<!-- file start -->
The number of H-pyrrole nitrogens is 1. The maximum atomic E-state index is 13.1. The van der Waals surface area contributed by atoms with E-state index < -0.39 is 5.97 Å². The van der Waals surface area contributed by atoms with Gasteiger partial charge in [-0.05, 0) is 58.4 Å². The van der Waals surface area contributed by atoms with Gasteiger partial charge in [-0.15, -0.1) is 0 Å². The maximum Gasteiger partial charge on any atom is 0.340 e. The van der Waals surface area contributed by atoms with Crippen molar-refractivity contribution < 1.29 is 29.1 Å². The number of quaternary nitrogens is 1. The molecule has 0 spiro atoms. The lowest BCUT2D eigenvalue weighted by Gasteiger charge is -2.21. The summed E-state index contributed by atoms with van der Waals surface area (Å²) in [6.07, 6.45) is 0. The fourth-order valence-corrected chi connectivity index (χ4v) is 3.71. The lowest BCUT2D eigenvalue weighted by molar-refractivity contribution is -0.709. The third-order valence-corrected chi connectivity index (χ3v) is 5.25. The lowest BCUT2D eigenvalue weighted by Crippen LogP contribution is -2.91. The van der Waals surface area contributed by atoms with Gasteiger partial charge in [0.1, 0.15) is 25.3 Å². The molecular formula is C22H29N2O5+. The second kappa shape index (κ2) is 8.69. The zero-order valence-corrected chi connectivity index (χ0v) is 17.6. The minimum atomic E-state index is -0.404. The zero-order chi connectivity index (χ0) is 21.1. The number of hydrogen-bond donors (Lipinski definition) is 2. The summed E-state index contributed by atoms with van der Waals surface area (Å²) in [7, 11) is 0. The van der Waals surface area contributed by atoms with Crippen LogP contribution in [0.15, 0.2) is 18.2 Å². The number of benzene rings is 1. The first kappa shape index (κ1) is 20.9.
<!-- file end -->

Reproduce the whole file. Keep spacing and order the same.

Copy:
The number of H-pyrrole nitrogens is 1. The maximum atomic E-state index is 13.1. The van der Waals surface area contributed by atoms with E-state index < -0.39 is 5.97 Å². The van der Waals surface area contributed by atoms with Gasteiger partial charge in [-0.05, 0) is 58.4 Å². The van der Waals surface area contributed by atoms with Gasteiger partial charge in [-0.15, -0.1) is 0 Å². The maximum Gasteiger partial charge on any atom is 0.340 e. The van der Waals surface area contributed by atoms with Crippen molar-refractivity contribution < 1.29 is 29.1 Å². The number of quaternary nitrogens is 1. The molecule has 0 spiro atoms. The lowest BCUT2D eigenvalue weighted by Gasteiger charge is -2.21. The summed E-state index contributed by atoms with van der Waals surface area (Å²) in [6.07, 6.45) is 0. The fourth-order valence-corrected chi connectivity index (χ4v) is 3.71. The lowest BCUT2D eigenvalue weighted by molar-refractivity contribution is -0.709. The third-order valence-corrected chi connectivity index (χ3v) is 5.25. The lowest BCUT2D eigenvalue weighted by Crippen LogP contribution is -2.91. The van der Waals surface area contributed by atoms with Gasteiger partial charge in [0.1, 0.15) is 25.3 Å². The molecular formula is C22H29N2O5+. The second kappa shape index (κ2) is 8.69. The zero-order valence-corrected chi connectivity index (χ0v) is 17.6. The minimum atomic E-state index is -0.404. The zero-order chi connectivity index (χ0) is 21.1. The number of hydrogen-bond donors (Lipinski definition) is 2. The summed E-state index contributed by atoms with van der Waals surface area (Å²) in [7, 11) is 0. The van der Waals surface area contributed by atoms with Crippen LogP contribution in [0.15, 0.2) is 18.2 Å². The number of benzene rings is 1. The first kappa shape index (κ1) is 20.9.